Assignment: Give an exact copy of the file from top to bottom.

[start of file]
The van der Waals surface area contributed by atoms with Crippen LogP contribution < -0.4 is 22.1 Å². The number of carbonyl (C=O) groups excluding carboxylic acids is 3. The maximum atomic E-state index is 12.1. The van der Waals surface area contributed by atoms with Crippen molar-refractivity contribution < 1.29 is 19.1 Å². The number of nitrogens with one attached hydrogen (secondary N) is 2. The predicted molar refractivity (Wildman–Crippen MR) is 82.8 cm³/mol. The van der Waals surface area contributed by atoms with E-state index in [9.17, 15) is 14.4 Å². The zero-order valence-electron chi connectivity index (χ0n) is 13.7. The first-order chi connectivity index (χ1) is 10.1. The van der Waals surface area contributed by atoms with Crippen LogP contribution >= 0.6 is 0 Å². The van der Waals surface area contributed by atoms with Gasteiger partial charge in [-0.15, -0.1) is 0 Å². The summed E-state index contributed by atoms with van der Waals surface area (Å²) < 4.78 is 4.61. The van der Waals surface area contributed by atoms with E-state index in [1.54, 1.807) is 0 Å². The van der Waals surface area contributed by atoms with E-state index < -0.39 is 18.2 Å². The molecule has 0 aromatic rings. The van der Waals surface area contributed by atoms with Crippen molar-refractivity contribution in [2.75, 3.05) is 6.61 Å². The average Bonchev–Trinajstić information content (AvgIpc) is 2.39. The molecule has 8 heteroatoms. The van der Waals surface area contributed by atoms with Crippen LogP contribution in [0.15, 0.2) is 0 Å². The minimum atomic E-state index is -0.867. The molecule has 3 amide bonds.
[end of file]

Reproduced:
The van der Waals surface area contributed by atoms with Crippen LogP contribution < -0.4 is 22.1 Å². The number of carbonyl (C=O) groups excluding carboxylic acids is 3. The maximum atomic E-state index is 12.1. The van der Waals surface area contributed by atoms with Crippen molar-refractivity contribution < 1.29 is 19.1 Å². The number of nitrogens with one attached hydrogen (secondary N) is 2. The predicted molar refractivity (Wildman–Crippen MR) is 82.8 cm³/mol. The van der Waals surface area contributed by atoms with E-state index in [9.17, 15) is 14.4 Å². The zero-order valence-electron chi connectivity index (χ0n) is 13.7. The first-order chi connectivity index (χ1) is 10.1. The van der Waals surface area contributed by atoms with Crippen LogP contribution >= 0.6 is 0 Å². The van der Waals surface area contributed by atoms with Gasteiger partial charge in [-0.15, -0.1) is 0 Å². The summed E-state index contributed by atoms with van der Waals surface area (Å²) < 4.78 is 4.61. The van der Waals surface area contributed by atoms with E-state index in [1.54, 1.807) is 0 Å². The van der Waals surface area contributed by atoms with E-state index < -0.39 is 18.2 Å². The molecule has 0 aromatic rings. The van der Waals surface area contributed by atoms with Crippen molar-refractivity contribution in [2.75, 3.05) is 6.61 Å². The average Bonchev–Trinajstić information content (AvgIpc) is 2.39. The molecule has 8 heteroatoms. The van der Waals surface area contributed by atoms with Crippen LogP contribution in [0.15, 0.2) is 0 Å². The minimum atomic E-state index is -0.867. The molecule has 3 amide bonds.